How does the ‘eureka moment’ happen? Who are the people that create a ‘eureka moment’ and what are their characteristics? What are the stories behind some of the inventions that have become an integral part of modern life? These are the fascinating questions that Gavin Weightman explores in his revelatory new book, Eureka: How Invention Happens, leading him to observe that the sense of ‘eureka’ as a moment of inspiration is very different from the concept of the ‘eureka moment’ and the actual point of scientific breakthrough.
In this four-part series for the YaleBooks blog, Gavin answers some intriguing questions about invention, and the innovation that now form a part of our everyday lives.
An Interview with Gavin Weightman – Part Four
Y: Your book traces the long pre-history of five important inventions in the 20th century. Are there challenges that inventors face now – in the 21st century – that the inventors of the past did not?
GW: One of the greatest challenges inventors faced in the past was a lack of demand for what it was they were spending long days and years creating. They were more often ridiculed than admired. The people of Kitty Hawk on the wild North Carolina coast thought the Wright brothers were “plumb crazy” attempting to fly a powered aeroplane. There was no demand for John Logie Baird’s television nor, initially, for Alexander Graham Bell’s telephone. The inventor is driven by a desire to achieve something thought to be impossible. My guess is that is the same today as it was in the past. And just as the amateurs and outsiders played a vital role in turning scientific understanding and discovery into something of practical use, I anticipate they will do so in future. The fact that the technology becomes ever more sophisticated should not make life more difficult for innovators. After all, in the mid-1970s the Homebrew Computer Club, which met in a garage in California, inspired the creation of the first Apple.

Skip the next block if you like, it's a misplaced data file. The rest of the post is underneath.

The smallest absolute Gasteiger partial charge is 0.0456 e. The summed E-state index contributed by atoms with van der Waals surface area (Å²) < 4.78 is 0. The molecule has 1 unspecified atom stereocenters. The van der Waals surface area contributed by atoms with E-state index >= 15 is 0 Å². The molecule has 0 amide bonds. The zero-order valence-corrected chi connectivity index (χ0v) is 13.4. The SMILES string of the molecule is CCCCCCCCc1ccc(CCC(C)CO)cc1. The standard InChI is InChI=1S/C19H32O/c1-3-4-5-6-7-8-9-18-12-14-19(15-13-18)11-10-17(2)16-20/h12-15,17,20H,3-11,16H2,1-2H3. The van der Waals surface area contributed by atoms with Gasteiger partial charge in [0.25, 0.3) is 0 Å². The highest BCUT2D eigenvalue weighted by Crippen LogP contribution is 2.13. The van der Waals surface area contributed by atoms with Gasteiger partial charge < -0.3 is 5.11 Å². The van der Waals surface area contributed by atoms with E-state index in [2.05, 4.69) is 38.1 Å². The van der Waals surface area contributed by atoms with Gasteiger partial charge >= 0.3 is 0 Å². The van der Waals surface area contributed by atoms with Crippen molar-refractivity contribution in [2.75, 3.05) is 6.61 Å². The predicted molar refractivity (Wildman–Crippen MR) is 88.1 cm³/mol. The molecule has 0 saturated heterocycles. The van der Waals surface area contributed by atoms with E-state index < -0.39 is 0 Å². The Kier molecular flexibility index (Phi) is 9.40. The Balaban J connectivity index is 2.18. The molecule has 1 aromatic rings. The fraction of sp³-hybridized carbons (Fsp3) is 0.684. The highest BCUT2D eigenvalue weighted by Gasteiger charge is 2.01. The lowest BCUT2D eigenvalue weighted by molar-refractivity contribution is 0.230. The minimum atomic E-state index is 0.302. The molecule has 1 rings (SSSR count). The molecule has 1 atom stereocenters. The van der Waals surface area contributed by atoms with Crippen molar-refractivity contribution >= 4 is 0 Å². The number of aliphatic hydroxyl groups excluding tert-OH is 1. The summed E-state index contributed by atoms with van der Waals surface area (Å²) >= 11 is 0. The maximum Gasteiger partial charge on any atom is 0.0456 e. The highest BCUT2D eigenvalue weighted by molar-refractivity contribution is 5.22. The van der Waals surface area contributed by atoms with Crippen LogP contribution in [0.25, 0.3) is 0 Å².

Gavin Weightman is a journalist, historian, and former documentary filmmaker. He has published more than twenty books, including The Frozen Water Trade: A True Story and Children of the Light: How Electricity Changed Britain Forever. He lives in London.
Eureka: How Invention Happens by Gavin Weightman is available from Yale University Press